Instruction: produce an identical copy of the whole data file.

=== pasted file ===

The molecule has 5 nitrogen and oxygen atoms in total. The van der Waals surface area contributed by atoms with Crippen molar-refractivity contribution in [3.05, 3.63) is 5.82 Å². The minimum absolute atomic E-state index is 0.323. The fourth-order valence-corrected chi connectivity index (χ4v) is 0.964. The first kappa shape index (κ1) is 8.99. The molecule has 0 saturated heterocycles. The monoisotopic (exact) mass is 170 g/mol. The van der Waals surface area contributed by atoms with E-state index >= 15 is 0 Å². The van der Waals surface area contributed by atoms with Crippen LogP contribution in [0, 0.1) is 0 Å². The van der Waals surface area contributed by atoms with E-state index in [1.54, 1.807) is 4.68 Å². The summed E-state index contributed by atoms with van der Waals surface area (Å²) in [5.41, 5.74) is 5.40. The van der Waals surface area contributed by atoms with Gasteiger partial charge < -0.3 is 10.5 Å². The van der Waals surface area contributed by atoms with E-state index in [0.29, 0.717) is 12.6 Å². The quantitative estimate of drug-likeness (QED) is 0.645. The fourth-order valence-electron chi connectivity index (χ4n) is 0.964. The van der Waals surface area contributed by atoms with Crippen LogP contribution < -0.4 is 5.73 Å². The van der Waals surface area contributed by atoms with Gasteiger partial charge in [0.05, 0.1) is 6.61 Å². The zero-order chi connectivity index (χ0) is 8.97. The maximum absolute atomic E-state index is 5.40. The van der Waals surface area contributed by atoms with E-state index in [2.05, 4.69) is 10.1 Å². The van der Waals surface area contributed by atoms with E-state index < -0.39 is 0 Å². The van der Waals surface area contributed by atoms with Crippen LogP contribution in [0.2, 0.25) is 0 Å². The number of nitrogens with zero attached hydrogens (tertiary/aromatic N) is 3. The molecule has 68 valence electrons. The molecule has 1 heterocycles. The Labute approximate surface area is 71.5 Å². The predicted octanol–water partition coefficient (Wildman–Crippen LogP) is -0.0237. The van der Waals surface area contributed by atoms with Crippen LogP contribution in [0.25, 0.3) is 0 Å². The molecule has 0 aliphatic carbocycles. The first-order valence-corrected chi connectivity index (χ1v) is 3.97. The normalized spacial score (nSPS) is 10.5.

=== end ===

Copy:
The molecule has 5 nitrogen and oxygen atoms in total. The van der Waals surface area contributed by atoms with Crippen molar-refractivity contribution in [3.05, 3.63) is 5.82 Å². The minimum absolute atomic E-state index is 0.323. The fourth-order valence-corrected chi connectivity index (χ4v) is 0.964. The first kappa shape index (κ1) is 8.99. The molecule has 0 saturated heterocycles. The monoisotopic (exact) mass is 170 g/mol. The van der Waals surface area contributed by atoms with E-state index >= 15 is 0 Å². The van der Waals surface area contributed by atoms with Crippen LogP contribution in [0, 0.1) is 0 Å². The van der Waals surface area contributed by atoms with E-state index in [1.54, 1.807) is 4.68 Å². The summed E-state index contributed by atoms with van der Waals surface area (Å²) in [5.41, 5.74) is 5.40. The van der Waals surface area contributed by atoms with Gasteiger partial charge < -0.3 is 10.5 Å². The van der Waals surface area contributed by atoms with E-state index in [0.29, 0.717) is 12.6 Å². The quantitative estimate of drug-likeness (QED) is 0.645. The fourth-order valence-electron chi connectivity index (χ4n) is 0.964. The van der Waals surface area contributed by atoms with Crippen LogP contribution < -0.4 is 5.73 Å². The van der Waals surface area contributed by atoms with Gasteiger partial charge in [0.05, 0.1) is 6.61 Å². The zero-order chi connectivity index (χ0) is 8.97. The maximum absolute atomic E-state index is 5.40. The van der Waals surface area contributed by atoms with E-state index in [2.05, 4.69) is 10.1 Å². The van der Waals surface area contributed by atoms with E-state index < -0.39 is 0 Å². The van der Waals surface area contributed by atoms with Crippen LogP contribution in [0.2, 0.25) is 0 Å². The number of nitrogens with zero attached hydrogens (tertiary/aromatic N) is 3. The molecule has 68 valence electrons. The molecule has 1 heterocycles. The Labute approximate surface area is 71.5 Å². The predicted octanol–water partition coefficient (Wildman–Crippen LogP) is -0.0237. The van der Waals surface area contributed by atoms with Crippen LogP contribution in [0.25, 0.3) is 0 Å². The molecule has 0 aliphatic carbocycles. The first-order valence-corrected chi connectivity index (χ1v) is 3.97. The normalized spacial score (nSPS) is 10.5.